clauses
    compilerMessage(Message) :-
        notify_toRemote(predicate_name(), Message).
 
end implement masterProxy

It inherits from masterProxySupport and contains registration of all slave calls and notifications, and proxy implantations of all master calls and notifications.

The master program

The master program (i.e. the builder) is a console program that

  • compiles a set of files
  • using a number of slave-compilers and
  • writes the messages from the compilers to the console.

Finally after all compilation is completed it will write some statistics to the console.

This is done by the compiler::compileFiles predicate

class compiler : compiler
    open core
    [noDefaultConstructor]
 
predicates
    compileFiles : (string Settings, setM{string} Files, positive ProcessCount) -> pfc\asynchronous\future{string} Result.
 
end class compiler

As you can see the compiler class can actually (privately) create objects of type compiler. Each of these objects represents a compiler subprocess, but the management of these are kept privately in the implementation of the compiler class.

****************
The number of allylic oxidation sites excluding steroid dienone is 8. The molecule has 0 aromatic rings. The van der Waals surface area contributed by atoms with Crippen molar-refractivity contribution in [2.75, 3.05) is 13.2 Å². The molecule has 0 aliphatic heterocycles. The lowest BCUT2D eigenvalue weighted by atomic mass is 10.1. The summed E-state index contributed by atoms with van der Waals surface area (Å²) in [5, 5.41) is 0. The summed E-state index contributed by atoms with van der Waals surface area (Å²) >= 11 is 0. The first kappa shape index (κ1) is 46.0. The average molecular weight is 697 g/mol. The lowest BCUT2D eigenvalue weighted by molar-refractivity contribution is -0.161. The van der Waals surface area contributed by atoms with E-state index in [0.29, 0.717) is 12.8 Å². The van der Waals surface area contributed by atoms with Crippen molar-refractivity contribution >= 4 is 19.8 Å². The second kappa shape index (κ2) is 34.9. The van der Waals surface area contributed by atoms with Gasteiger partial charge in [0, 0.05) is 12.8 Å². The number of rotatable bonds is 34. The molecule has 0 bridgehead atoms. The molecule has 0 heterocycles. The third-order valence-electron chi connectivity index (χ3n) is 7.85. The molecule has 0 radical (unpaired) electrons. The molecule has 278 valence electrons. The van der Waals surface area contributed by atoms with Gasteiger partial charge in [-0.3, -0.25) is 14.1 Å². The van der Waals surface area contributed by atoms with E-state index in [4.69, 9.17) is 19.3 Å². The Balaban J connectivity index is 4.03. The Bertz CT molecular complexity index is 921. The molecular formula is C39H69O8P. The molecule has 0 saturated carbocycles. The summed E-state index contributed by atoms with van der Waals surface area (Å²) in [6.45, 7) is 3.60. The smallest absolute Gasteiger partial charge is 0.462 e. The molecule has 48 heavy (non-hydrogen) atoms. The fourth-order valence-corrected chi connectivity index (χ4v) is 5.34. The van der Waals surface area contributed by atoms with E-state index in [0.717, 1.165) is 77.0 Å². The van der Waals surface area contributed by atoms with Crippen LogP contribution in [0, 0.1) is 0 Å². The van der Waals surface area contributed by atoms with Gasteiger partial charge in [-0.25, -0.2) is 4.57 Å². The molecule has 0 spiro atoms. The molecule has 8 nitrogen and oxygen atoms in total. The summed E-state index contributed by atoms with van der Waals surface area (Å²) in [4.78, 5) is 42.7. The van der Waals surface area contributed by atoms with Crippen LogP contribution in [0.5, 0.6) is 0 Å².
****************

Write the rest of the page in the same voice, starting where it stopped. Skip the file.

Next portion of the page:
The compiler interface declares a doCompileFiles predicate and will not be shown here. Instead we will look at the implementation:

implement compiler
    supports master
    open compiler_ms\, slave, pfc\asynchronous\, continuationExtension
 
clauses
    compileFiles(Settings, Files, ProcessCount) = R :-
        CL = [ compileFiles2(Settings, Files) || _ = std::cIterate(ProcessCount) ],
        FC = future::fold(CL, compilerResult_zero, plus),
        R = FC:map(asString).
 
class predicates
    compileFiles2 : (string Settings, setM{string} Files) -> future{compile_rsp}.
clauses
    compileFiles2(Settings, Files) =
        promise::newContinuation(
            { (Cont) :-
                Compiler = compiler::new(Settings),
                Compiler:doCompileFiles(Files, compilerResult_zero, Cont)
            }).
 
facts
    slave : slaveProcess.
 
constructors
    new : (string Settings).
clauses
    new(Settings) :-
        slave := slaveProcess::new(This),
        slave:setNativeCreationFlags(multiThread_native::idle_priority_class),
        slave:run(),
        slave:setSettings(Settings).
 
clauses
    doCompileFiles(Files, Acc, OnCompileResult) :-
        if File = Files:tryRemoveFirst() then
            slave:compile(File,
                OnCompileResult:mkContinue(